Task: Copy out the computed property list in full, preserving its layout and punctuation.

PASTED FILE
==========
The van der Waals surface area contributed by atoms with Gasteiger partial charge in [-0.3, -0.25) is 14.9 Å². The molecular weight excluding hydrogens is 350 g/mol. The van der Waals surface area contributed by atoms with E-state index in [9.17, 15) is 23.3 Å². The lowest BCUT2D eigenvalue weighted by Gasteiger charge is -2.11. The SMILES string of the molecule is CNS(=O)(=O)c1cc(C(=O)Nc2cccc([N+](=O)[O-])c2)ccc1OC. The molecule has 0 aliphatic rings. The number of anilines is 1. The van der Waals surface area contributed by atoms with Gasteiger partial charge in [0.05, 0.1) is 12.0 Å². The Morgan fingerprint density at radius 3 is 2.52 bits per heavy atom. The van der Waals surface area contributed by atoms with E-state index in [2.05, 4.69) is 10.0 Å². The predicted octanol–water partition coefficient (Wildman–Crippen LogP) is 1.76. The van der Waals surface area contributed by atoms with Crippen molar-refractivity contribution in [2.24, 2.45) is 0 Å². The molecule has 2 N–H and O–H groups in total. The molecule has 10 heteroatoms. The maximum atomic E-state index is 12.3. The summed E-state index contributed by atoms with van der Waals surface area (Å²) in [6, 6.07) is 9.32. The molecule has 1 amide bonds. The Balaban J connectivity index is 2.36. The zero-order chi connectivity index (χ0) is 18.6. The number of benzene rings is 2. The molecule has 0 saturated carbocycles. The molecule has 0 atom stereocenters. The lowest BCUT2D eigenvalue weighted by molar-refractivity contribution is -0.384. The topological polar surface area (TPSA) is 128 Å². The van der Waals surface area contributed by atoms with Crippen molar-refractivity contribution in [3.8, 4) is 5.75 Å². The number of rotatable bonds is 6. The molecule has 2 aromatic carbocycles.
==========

The van der Waals surface area contributed by atoms with Gasteiger partial charge in [-0.3, -0.25) is 14.9 Å². The molecular weight excluding hydrogens is 350 g/mol. The van der Waals surface area contributed by atoms with E-state index in [9.17, 15) is 23.3 Å². The lowest BCUT2D eigenvalue weighted by Gasteiger charge is -2.11. The SMILES string of the molecule is CNS(=O)(=O)c1cc(C(=O)Nc2cccc([N+](=O)[O-])c2)ccc1OC. The molecule has 0 aliphatic rings. The number of anilines is 1. The van der Waals surface area contributed by atoms with Gasteiger partial charge in [0.05, 0.1) is 12.0 Å². The Morgan fingerprint density at radius 3 is 2.52 bits per heavy atom. The van der Waals surface area contributed by atoms with E-state index in [2.05, 4.69) is 10.0 Å². The predicted octanol–water partition coefficient (Wildman–Crippen LogP) is 1.76. The van der Waals surface area contributed by atoms with Crippen molar-refractivity contribution in [2.24, 2.45) is 0 Å². The molecule has 2 N–H and O–H groups in total. The molecule has 10 heteroatoms. The maximum atomic E-state index is 12.3. The summed E-state index contributed by atoms with van der Waals surface area (Å²) in [6, 6.07) is 9.32. The molecule has 1 amide bonds. The Balaban J connectivity index is 2.36. The zero-order chi connectivity index (χ0) is 18.6. The number of benzene rings is 2. The molecule has 0 saturated carbocycles. The molecule has 0 atom stereocenters. The lowest BCUT2D eigenvalue weighted by molar-refractivity contribution is -0.384. The topological polar surface area (TPSA) is 128 Å². The van der Waals surface area contributed by atoms with Crippen molar-refractivity contribution in [3.8, 4) is 5.75 Å². The number of rotatable bonds is 6. The molecule has 2 aromatic carbocycles.